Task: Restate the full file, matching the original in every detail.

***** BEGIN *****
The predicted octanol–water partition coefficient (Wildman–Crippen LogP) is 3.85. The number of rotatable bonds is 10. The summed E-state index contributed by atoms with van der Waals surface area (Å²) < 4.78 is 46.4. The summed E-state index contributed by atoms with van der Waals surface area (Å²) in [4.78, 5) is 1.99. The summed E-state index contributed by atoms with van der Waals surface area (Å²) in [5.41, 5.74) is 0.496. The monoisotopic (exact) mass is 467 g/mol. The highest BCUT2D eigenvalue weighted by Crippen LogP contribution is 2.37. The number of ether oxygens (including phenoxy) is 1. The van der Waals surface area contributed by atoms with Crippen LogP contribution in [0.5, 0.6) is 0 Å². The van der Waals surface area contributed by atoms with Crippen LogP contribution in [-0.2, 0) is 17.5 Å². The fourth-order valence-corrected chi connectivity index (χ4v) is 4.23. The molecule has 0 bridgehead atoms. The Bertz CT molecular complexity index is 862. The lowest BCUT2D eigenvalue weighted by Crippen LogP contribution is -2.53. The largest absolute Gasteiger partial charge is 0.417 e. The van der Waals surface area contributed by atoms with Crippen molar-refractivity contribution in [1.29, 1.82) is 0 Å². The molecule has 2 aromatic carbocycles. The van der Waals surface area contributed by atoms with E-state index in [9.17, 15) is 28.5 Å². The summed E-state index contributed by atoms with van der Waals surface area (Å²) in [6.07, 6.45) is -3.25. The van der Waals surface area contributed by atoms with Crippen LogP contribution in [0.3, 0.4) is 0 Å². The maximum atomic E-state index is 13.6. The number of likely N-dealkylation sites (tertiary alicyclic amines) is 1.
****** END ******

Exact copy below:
The predicted octanol–water partition coefficient (Wildman–Crippen LogP) is 3.85. The number of rotatable bonds is 10. The summed E-state index contributed by atoms with van der Waals surface area (Å²) < 4.78 is 46.4. The summed E-state index contributed by atoms with van der Waals surface area (Å²) in [4.78, 5) is 1.99. The summed E-state index contributed by atoms with van der Waals surface area (Å²) in [5.41, 5.74) is 0.496. The monoisotopic (exact) mass is 467 g/mol. The highest BCUT2D eigenvalue weighted by Crippen LogP contribution is 2.37. The number of ether oxygens (including phenoxy) is 1. The van der Waals surface area contributed by atoms with Crippen LogP contribution in [0.5, 0.6) is 0 Å². The van der Waals surface area contributed by atoms with Crippen LogP contribution in [-0.2, 0) is 17.5 Å². The fourth-order valence-corrected chi connectivity index (χ4v) is 4.23. The molecule has 0 bridgehead atoms. The Bertz CT molecular complexity index is 862. The lowest BCUT2D eigenvalue weighted by Crippen LogP contribution is -2.53. The largest absolute Gasteiger partial charge is 0.417 e. The van der Waals surface area contributed by atoms with Crippen molar-refractivity contribution in [1.29, 1.82) is 0 Å². The molecule has 2 aromatic carbocycles. The van der Waals surface area contributed by atoms with E-state index in [9.17, 15) is 28.5 Å². The summed E-state index contributed by atoms with van der Waals surface area (Å²) in [6.07, 6.45) is -3.25. The van der Waals surface area contributed by atoms with Crippen LogP contribution in [0.3, 0.4) is 0 Å². The maximum atomic E-state index is 13.6. The number of likely N-dealkylation sites (tertiary alicyclic amines) is 1.